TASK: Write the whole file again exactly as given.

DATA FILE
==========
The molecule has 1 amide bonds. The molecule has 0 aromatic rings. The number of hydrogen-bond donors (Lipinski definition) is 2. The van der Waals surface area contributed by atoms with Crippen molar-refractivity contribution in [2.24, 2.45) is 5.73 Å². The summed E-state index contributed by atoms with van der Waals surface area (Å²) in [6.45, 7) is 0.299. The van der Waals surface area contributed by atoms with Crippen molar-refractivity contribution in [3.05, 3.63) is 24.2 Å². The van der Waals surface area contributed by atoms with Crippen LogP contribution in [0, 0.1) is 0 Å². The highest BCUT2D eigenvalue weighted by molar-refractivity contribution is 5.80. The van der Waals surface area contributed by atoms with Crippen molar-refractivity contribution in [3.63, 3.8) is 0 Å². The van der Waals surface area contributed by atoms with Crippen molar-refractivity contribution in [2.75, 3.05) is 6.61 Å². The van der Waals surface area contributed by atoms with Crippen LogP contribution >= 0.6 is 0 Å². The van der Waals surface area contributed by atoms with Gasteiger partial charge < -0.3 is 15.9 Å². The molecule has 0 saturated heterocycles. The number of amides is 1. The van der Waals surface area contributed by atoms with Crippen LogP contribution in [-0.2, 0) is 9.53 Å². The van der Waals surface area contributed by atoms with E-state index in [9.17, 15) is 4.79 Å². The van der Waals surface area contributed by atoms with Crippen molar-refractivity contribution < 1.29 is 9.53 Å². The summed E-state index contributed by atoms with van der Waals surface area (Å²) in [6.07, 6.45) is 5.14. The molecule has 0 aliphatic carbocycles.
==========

The molecule has 1 amide bonds. The molecule has 0 aromatic rings. The number of hydrogen-bond donors (Lipinski definition) is 2. The van der Waals surface area contributed by atoms with Crippen molar-refractivity contribution in [2.24, 2.45) is 5.73 Å². The summed E-state index contributed by atoms with van der Waals surface area (Å²) in [6.45, 7) is 0.299. The van der Waals surface area contributed by atoms with Crippen molar-refractivity contribution in [3.05, 3.63) is 24.2 Å². The van der Waals surface area contributed by atoms with Crippen LogP contribution in [0, 0.1) is 0 Å². The highest BCUT2D eigenvalue weighted by molar-refractivity contribution is 5.80. The van der Waals surface area contributed by atoms with Crippen molar-refractivity contribution in [3.63, 3.8) is 0 Å². The van der Waals surface area contributed by atoms with Crippen molar-refractivity contribution in [2.75, 3.05) is 6.61 Å². The van der Waals surface area contributed by atoms with Crippen LogP contribution >= 0.6 is 0 Å². The van der Waals surface area contributed by atoms with Gasteiger partial charge < -0.3 is 15.9 Å². The molecule has 0 saturated heterocycles. The number of amides is 1. The van der Waals surface area contributed by atoms with Crippen LogP contribution in [-0.2, 0) is 9.53 Å². The van der Waals surface area contributed by atoms with E-state index in [9.17, 15) is 4.79 Å². The van der Waals surface area contributed by atoms with Crippen molar-refractivity contribution < 1.29 is 9.53 Å². The summed E-state index contributed by atoms with van der Waals surface area (Å²) in [6.07, 6.45) is 5.14. The molecule has 0 aliphatic carbocycles.